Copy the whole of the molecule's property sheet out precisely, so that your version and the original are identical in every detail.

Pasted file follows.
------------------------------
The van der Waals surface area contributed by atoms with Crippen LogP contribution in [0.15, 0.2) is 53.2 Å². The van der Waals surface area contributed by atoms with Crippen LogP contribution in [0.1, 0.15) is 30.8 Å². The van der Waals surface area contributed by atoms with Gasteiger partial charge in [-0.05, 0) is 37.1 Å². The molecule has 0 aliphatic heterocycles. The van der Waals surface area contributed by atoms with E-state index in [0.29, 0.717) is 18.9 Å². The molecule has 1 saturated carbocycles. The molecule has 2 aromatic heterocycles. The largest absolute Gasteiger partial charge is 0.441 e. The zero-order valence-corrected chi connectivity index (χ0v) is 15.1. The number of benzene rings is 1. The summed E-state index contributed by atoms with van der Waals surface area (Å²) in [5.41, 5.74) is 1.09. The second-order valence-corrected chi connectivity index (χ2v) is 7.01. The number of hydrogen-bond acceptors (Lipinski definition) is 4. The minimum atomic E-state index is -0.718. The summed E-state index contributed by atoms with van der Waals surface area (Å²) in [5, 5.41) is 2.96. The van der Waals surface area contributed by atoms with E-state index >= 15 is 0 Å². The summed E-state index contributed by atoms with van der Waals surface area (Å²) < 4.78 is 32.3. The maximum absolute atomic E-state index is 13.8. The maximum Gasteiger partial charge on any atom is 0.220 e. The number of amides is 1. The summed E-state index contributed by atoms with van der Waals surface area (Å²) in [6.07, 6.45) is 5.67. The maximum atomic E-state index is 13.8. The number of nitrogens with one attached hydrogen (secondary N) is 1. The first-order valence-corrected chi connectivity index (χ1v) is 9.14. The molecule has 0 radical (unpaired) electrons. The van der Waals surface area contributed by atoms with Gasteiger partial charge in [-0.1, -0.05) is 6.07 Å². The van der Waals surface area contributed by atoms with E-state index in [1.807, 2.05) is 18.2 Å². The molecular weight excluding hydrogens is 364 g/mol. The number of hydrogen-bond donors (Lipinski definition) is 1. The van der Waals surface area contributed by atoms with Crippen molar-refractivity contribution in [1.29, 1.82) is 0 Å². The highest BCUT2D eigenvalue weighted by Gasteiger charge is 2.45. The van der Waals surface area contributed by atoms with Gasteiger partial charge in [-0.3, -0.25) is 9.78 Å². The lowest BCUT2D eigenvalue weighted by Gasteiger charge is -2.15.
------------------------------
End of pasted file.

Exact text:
The van der Waals surface area contributed by atoms with Crippen LogP contribution in [0.15, 0.2) is 53.2 Å². The van der Waals surface area contributed by atoms with Crippen LogP contribution in [0.1, 0.15) is 30.8 Å². The van der Waals surface area contributed by atoms with Gasteiger partial charge in [-0.05, 0) is 37.1 Å². The molecule has 0 aliphatic heterocycles. The van der Waals surface area contributed by atoms with E-state index in [0.29, 0.717) is 18.9 Å². The molecule has 1 saturated carbocycles. The molecule has 2 aromatic heterocycles. The largest absolute Gasteiger partial charge is 0.441 e. The zero-order valence-corrected chi connectivity index (χ0v) is 15.1. The number of benzene rings is 1. The summed E-state index contributed by atoms with van der Waals surface area (Å²) in [5.41, 5.74) is 1.09. The second-order valence-corrected chi connectivity index (χ2v) is 7.01. The number of hydrogen-bond acceptors (Lipinski definition) is 4. The minimum atomic E-state index is -0.718. The summed E-state index contributed by atoms with van der Waals surface area (Å²) in [5, 5.41) is 2.96. The van der Waals surface area contributed by atoms with E-state index >= 15 is 0 Å². The summed E-state index contributed by atoms with van der Waals surface area (Å²) < 4.78 is 32.3. The maximum absolute atomic E-state index is 13.8. The maximum Gasteiger partial charge on any atom is 0.220 e. The number of amides is 1. The summed E-state index contributed by atoms with van der Waals surface area (Å²) in [6.07, 6.45) is 5.67. The maximum atomic E-state index is 13.8. The number of nitrogens with one attached hydrogen (secondary N) is 1. The first-order valence-corrected chi connectivity index (χ1v) is 9.14. The molecule has 0 radical (unpaired) electrons. The van der Waals surface area contributed by atoms with Gasteiger partial charge in [-0.1, -0.05) is 6.07 Å². The van der Waals surface area contributed by atoms with E-state index in [1.807, 2.05) is 18.2 Å². The molecular weight excluding hydrogens is 364 g/mol. The number of hydrogen-bond donors (Lipinski definition) is 1. The van der Waals surface area contributed by atoms with Crippen molar-refractivity contribution in [1.29, 1.82) is 0 Å². The highest BCUT2D eigenvalue weighted by Gasteiger charge is 2.45. The van der Waals surface area contributed by atoms with Gasteiger partial charge in [-0.3, -0.25) is 9.78 Å². The lowest BCUT2D eigenvalue weighted by Gasteiger charge is -2.15.